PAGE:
Last week, Rwanda joined the rest of the world to sign the Paris Climate Agreement which was adopted in the closing days of last year in Paris. During Paris negotiations, it was slated for the agreement to be signed on April 22, 2016, as the first day countries can actually show the willingness to live up to their commitment. The signing ceremony marked the first step toward ensuring that the Paris Agreement enters into force as early as possible.Signature by a nation kick starts a domestic process toward ratification, thus enabling the agreement to come into force.
Over 160 countries participated in the signing exercise of the Paris Climate Agreement. On the face of it, the Paris Agreement is probably the best that could be achieved at this place and time and, given the premises, its adoption as a treaty last December was almost miraculous. At a superficial level, we can celebrate for a remarkable achievement to have such an international agreement that reflects a commitment of community of nations in addressing the issue of warming global temperatures—the world’s most intractable challenge. As the global community welcomes the signing of Paris Climate Agreement, let’s ask ourselves: what does it signify in the lens of international law? Does it mean a full commitment or a promise that never can be reneged? In the lens of international law, a signature itself doesn’t mean to be bound by a treaty.
More precisely, a signature is subject to ratification, acceptance or approval, the signature does not establish the consent to be bound. However, it signifies a means to authentication and expresses the willingness of the signatory state to continue the treaty-process. The signature, of course, requires signatories to go an extra mile to ratify, or accept or approve. Besides, it creates an obligation to refrain, in good faith, from acts that would defeat the objective and the purpose of the treaty. In a nutshell, signing the agreement is just symbolic. However, as far as treaty-making is concerned, signing the agreement is an initial step that depicts the positive towards a common aim. Therefore, it cannot be taken for granted to mean an aimless act.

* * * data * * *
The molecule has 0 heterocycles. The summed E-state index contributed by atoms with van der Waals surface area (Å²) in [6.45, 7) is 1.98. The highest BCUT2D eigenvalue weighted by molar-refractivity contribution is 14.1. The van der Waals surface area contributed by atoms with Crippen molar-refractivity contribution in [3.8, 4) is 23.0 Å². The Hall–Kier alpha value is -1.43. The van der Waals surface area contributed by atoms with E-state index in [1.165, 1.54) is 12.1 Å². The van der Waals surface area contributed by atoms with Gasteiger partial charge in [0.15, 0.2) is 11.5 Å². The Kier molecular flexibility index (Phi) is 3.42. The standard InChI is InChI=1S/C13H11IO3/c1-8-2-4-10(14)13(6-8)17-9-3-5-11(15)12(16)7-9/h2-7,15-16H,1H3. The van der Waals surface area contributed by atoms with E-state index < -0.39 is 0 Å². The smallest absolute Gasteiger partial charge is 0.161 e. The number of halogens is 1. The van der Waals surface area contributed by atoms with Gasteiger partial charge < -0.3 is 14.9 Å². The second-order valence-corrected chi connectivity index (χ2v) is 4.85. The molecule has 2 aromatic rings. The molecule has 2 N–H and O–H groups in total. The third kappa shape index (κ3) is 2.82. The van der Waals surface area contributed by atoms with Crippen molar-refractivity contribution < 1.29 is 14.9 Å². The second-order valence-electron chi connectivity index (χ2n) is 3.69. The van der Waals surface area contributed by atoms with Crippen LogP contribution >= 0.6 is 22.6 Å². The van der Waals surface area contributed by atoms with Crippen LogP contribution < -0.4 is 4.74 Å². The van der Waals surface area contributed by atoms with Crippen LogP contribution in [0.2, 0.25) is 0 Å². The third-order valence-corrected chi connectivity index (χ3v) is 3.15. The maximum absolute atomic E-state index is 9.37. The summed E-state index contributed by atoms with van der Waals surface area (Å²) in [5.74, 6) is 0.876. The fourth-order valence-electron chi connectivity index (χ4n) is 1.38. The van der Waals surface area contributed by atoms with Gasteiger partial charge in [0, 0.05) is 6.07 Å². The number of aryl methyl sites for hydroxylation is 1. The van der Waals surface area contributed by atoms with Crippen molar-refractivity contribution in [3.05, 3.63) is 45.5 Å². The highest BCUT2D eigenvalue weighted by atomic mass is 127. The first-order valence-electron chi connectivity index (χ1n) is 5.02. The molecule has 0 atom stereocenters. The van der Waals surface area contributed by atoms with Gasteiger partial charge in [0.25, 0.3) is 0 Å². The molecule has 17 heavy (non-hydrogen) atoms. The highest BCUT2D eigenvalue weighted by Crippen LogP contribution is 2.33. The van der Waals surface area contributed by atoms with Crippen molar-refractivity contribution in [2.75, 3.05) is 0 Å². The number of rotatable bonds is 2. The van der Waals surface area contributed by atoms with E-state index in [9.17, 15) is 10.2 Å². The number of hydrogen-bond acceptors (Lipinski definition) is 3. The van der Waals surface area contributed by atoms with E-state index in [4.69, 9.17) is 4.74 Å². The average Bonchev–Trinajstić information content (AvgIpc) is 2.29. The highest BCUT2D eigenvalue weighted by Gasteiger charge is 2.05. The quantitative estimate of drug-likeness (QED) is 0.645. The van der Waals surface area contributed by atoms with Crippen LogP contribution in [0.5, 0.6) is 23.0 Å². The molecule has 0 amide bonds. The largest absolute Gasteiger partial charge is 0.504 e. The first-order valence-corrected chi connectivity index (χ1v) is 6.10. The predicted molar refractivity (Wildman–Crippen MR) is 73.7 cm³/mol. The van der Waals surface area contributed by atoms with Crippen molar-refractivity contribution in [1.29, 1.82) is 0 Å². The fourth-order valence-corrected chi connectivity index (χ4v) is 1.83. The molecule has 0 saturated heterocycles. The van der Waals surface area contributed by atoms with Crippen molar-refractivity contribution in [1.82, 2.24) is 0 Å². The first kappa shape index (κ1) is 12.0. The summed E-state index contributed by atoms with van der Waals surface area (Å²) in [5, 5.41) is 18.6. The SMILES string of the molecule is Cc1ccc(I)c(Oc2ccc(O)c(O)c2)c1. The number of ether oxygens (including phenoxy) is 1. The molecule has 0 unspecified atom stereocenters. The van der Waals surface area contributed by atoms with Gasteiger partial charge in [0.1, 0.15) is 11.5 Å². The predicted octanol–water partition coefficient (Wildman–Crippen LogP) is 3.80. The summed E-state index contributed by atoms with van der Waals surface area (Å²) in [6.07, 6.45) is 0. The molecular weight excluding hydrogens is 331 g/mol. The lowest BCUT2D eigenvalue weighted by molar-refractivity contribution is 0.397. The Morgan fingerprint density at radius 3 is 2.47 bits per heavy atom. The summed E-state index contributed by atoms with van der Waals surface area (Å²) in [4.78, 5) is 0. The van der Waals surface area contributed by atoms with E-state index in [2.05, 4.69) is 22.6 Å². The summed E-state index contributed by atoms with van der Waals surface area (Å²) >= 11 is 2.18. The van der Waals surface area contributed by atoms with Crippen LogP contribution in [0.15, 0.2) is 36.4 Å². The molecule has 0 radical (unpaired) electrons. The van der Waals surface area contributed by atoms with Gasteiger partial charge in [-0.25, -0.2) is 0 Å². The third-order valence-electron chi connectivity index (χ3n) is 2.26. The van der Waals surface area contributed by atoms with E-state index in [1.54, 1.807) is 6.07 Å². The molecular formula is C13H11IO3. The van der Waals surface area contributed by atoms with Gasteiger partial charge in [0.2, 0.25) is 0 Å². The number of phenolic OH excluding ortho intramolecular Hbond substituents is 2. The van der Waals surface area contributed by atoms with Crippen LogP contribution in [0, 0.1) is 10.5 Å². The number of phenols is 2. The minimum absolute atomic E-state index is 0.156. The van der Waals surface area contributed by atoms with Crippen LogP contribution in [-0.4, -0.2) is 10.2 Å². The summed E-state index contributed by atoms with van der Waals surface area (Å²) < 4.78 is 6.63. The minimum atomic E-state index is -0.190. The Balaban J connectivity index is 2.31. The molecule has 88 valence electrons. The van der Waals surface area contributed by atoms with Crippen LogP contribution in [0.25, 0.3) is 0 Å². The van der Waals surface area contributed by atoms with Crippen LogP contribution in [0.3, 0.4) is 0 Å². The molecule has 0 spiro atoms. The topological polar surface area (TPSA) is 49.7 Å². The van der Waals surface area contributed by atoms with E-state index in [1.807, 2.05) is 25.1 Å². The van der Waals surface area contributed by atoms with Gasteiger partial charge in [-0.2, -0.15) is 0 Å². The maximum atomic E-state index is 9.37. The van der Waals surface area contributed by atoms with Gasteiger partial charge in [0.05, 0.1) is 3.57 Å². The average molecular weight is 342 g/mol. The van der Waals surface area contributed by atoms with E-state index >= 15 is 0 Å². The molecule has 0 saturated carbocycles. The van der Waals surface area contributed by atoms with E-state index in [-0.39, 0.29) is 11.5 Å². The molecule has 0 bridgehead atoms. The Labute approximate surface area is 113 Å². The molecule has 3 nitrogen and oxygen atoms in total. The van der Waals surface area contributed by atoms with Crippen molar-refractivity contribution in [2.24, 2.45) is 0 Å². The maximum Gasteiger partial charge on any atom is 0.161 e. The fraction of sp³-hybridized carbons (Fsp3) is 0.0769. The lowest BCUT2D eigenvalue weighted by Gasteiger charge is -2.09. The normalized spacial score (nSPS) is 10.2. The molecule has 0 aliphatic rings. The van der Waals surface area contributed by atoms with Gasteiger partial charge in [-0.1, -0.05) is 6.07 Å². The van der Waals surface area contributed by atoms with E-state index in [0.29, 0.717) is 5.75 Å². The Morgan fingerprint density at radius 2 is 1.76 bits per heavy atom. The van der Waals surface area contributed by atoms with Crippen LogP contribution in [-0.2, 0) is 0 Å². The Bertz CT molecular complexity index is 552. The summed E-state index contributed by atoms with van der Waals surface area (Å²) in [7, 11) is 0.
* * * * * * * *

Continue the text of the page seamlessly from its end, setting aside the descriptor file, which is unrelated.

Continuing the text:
In truth, one cannot shy away from saying that signing the agreement is a good sign that political commitment remains strong and countries are committed to ensure that this agreement enters into force as soon as possible.
As a matter of international principle, what really matters more is ratification. As has been reported, so far 10 countries have deposited their instruments of ratification at the signing ceremony.
At this point in time, there’s a glimmer of hope that the two biggest emitters have expressed their willingness, more importantly, to ratify the agreement this year. Currently, the top greenhouse emitters are: China 20.09%, USA 17.89%, Russia 7.53%, India 4.10%, Japan 3.79%, Germany 2.56%, Brazil 2.48%, and Canada 1.95%. In fact, they are responsible for 60.39% of the world total carbon emissions. This calls for, as the principle of ‘common but differentiate responsibility with respective capabilities’, the so-called biggest polluters of earth’s environment to equally take the supreme responsibility to fix the global warming. Ratifying the Paris Climate Agreement should have the same momentum manifested during its adoption. Safe and healthy environment is an inherent right of every earth’s dweller, and it is a ‘common heritage of mankind’. And if no serious actions are taken by all states, the world would be shooting itself in the foot. Who would then suffer? Of course, humanity in general, plus all fauna and flora.
The Paris agreement, however, sets three main components (goals, action areas, and implementation techniques) within the broader objective of Article 2 of the UNFCCC. Most of the attention tended to focus on the figures and, more specifically, on whether limiting the increase in global average temperature to 2 °C is insufficient for some countries and, more specifically, whether a target of a 1.5 °C increase would be more appropriate. Behind this discussion lies a tension between science and equity. From an equity perspective it seems clear that 1.5 °C would be preferable, but such a target would have complex signalling effects because, scientifically, it looks extremely difficult to achieve and, perhaps unrealistic.
The Agreement was meant to send a clear signal to producers and consumers as to the need to shift from a fossil-fuel based economy to a decarbonised one (although the term carbon neutrality was in the end not mentioned), both targets had to feature.As noted by Christiana Figueres, Executive Secretary of the UN Framework Convention on Climate Change (UNFCCC), “more carbon in the atmosphere equals more poverty.
We cannot deliver sustainable development without tackling climate change, and we cannot tackle climate change without addressing the root causes of poverty, inequality and unsustainable development patterns”.
Indeed, it will clearly be impossible to end poverty in all its forms, if temperatures are allowed to spiral out of control-emissions. The same is true for sustainable agriculture, water, oceans, biodiversity, human health and well-being, resilient societies and cities.
The writer is an international law expert.